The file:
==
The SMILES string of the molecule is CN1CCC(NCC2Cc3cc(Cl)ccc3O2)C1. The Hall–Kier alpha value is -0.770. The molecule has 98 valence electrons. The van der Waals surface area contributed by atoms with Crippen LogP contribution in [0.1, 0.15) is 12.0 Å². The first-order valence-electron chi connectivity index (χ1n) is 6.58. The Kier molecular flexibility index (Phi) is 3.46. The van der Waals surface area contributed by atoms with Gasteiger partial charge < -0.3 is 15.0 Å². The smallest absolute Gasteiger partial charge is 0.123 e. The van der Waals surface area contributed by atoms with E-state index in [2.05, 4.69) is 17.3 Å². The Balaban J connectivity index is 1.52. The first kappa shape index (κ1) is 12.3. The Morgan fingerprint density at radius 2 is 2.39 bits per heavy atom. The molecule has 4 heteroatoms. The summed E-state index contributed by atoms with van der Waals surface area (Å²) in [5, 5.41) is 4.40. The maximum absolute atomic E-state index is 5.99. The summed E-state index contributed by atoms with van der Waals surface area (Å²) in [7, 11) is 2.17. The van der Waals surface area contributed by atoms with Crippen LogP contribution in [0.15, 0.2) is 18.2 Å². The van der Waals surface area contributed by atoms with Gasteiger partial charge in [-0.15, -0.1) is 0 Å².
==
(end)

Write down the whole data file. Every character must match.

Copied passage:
The SMILES string of the molecule is CN1CCC(NCC2Cc3cc(Cl)ccc3O2)C1. The Hall–Kier alpha value is -0.770. The molecule has 98 valence electrons. The van der Waals surface area contributed by atoms with Crippen LogP contribution in [0.1, 0.15) is 12.0 Å². The first-order valence-electron chi connectivity index (χ1n) is 6.58. The Kier molecular flexibility index (Phi) is 3.46. The van der Waals surface area contributed by atoms with Gasteiger partial charge < -0.3 is 15.0 Å². The smallest absolute Gasteiger partial charge is 0.123 e. The van der Waals surface area contributed by atoms with E-state index in [2.05, 4.69) is 17.3 Å². The Balaban J connectivity index is 1.52. The first kappa shape index (κ1) is 12.3. The Morgan fingerprint density at radius 2 is 2.39 bits per heavy atom. The molecule has 4 heteroatoms. The summed E-state index contributed by atoms with van der Waals surface area (Å²) in [5, 5.41) is 4.40. The maximum absolute atomic E-state index is 5.99. The summed E-state index contributed by atoms with van der Waals surface area (Å²) in [7, 11) is 2.17. The van der Waals surface area contributed by atoms with Crippen LogP contribution in [0.15, 0.2) is 18.2 Å². The van der Waals surface area contributed by atoms with Gasteiger partial charge in [-0.15, -0.1) is 0 Å².